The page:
Latest Construction Spending Data

In each Economic Update, the Research staff analyzes recently released economic indicators and addresses what these indicators mean for REALTORS® and their clients. Today’s update discusses construction spending.

  • Construction activity rose modestly in January despite the terrible wintry weather conditions. The value of new construction completed was 9.3 percent above one year ago, marking the fastest 12-month gain in nearly 8 years. More construction is needed to relieve the housing inventory shortage, raise commercial real estate business opportunities, and bring good jobs into local communities.
  • There appears to be a sizable pent-up labor demand for construction workers. Spending has risen by 25 percent over the past three years. Yet, construction employment of builders and general contractors has increased by only 9 percent. If employment had followed proportionately with the dollars spent on construction then there would be about 850,000 additional workers in the construction sector. So far more job creation is occurring in residential construction (up 9 percent from one year ago) than in commercial real estate construction (up 3 percent).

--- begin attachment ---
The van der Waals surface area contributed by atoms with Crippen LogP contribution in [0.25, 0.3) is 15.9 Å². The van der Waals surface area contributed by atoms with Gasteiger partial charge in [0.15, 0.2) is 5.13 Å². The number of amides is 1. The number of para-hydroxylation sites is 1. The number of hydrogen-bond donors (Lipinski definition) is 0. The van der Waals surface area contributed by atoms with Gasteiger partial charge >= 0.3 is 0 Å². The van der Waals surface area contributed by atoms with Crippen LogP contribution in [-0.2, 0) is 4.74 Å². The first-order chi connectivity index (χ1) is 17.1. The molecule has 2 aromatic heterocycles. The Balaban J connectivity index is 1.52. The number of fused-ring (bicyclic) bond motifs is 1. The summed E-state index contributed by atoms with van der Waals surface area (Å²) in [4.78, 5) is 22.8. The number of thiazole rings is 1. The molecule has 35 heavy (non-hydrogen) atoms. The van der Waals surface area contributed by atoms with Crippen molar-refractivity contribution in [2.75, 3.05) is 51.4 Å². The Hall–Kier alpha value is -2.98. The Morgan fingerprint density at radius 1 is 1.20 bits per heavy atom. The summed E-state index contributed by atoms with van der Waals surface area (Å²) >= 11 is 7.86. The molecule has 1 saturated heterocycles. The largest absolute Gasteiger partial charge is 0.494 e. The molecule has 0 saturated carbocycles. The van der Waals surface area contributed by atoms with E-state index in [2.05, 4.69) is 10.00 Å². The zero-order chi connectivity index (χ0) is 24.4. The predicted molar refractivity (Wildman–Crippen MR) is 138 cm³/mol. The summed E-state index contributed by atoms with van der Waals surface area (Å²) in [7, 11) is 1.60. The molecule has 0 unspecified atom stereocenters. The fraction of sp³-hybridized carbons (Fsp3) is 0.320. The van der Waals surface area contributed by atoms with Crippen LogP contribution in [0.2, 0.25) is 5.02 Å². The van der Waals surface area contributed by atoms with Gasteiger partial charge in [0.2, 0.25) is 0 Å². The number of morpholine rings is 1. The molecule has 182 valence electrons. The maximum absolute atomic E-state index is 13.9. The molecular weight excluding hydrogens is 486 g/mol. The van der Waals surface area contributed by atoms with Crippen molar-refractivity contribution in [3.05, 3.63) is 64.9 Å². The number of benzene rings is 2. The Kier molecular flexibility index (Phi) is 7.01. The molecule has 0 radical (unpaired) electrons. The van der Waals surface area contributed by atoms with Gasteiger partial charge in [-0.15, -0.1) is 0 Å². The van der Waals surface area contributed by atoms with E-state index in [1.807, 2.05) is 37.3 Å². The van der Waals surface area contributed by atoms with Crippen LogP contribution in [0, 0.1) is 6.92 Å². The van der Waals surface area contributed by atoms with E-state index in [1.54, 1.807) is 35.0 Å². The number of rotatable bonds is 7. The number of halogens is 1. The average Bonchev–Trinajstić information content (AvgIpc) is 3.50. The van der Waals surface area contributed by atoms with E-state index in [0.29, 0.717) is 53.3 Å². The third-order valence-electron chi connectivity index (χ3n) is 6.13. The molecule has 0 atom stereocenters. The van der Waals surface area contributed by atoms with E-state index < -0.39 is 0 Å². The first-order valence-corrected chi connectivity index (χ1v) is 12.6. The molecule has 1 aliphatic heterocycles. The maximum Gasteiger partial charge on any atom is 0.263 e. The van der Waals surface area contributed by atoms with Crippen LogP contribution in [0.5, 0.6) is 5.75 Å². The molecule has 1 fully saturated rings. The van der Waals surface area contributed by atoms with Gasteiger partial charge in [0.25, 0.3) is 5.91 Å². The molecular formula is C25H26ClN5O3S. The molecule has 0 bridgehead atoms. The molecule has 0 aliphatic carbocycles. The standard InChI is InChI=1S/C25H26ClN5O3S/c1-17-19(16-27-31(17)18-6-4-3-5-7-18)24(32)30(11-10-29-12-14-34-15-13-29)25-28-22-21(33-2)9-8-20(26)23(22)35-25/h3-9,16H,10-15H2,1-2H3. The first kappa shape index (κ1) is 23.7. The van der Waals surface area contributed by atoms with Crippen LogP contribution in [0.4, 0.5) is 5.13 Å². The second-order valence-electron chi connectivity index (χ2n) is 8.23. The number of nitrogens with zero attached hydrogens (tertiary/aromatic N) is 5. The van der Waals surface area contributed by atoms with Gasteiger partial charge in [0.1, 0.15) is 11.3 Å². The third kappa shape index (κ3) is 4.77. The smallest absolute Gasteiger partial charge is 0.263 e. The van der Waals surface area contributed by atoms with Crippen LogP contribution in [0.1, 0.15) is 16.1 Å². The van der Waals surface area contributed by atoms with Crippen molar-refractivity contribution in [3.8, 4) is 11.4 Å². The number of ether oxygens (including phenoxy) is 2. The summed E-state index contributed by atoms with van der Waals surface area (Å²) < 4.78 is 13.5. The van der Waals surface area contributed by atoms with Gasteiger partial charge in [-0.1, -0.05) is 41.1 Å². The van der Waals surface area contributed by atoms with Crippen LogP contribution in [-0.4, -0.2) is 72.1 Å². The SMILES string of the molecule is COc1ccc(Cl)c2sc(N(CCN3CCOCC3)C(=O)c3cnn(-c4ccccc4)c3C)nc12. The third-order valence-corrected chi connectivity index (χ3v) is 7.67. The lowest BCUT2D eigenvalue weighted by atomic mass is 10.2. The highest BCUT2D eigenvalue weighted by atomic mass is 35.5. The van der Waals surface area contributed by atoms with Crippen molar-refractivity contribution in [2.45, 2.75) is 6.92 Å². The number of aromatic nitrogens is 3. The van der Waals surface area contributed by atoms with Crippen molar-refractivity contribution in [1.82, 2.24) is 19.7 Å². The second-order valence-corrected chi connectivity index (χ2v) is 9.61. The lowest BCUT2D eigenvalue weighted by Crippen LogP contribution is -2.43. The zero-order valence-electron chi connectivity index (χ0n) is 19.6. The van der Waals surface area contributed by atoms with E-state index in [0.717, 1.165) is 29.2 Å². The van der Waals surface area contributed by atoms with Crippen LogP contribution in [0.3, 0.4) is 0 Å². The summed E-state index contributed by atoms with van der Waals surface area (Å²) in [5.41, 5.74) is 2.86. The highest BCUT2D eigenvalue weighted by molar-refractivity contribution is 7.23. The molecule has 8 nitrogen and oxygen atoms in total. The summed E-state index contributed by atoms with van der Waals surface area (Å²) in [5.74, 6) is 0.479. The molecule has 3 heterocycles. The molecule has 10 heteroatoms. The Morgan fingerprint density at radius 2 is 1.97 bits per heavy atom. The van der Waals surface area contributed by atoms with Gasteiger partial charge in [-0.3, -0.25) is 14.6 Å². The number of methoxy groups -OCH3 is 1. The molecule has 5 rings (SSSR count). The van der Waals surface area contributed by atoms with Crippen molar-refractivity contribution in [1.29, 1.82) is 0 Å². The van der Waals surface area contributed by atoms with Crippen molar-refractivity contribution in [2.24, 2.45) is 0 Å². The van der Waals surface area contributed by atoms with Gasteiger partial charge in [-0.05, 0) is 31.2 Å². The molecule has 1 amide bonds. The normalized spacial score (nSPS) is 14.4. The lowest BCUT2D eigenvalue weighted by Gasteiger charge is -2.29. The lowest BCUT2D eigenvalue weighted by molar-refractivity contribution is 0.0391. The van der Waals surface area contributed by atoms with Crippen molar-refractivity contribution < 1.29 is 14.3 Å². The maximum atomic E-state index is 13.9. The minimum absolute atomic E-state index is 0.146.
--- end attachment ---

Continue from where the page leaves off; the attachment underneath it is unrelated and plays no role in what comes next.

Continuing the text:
• Construction spending by government has been falling over the past four years. Fortunately, the cutbacks have not occurred in spending on highways and streets. After a brutal winter, additional fresh money will surely be required to upgrade America’s roads and bridges.
  • It is worth recalling that America’s highways were purposely built in the 1950s as an emergency route out of major cities in case of nuclear bomb attack. The traffic jams of today means there will not be a fast getaway. However, the interstate road system does provide us with the everyday pleasures of visiting family and friends in far-away places. Even visiting a college campus where a loved one had studied can bring certain pleasant feelings. The author was immensely happy to have walked around Randolph-Macon College in Lynchburg, Virginia, where Pearl Buck did her studies before heading over to China. Her experience turned into a novel – “The Good Earth” – showing the value everyday people place on land. She won a Nobel Prize in literature for it. It’s a good tie-in to the REALTORS® preamble, which begins with “Under all is the land.”

Lawrence Yun, PhD., Chief Economist and Senior Vice President

Lawrence Yun is Chief Economist and Senior Vice President of Research at NAR. He directs research activity for the association and regularly provides commentary on real estate market trends for its 1 million REALTOR® members.

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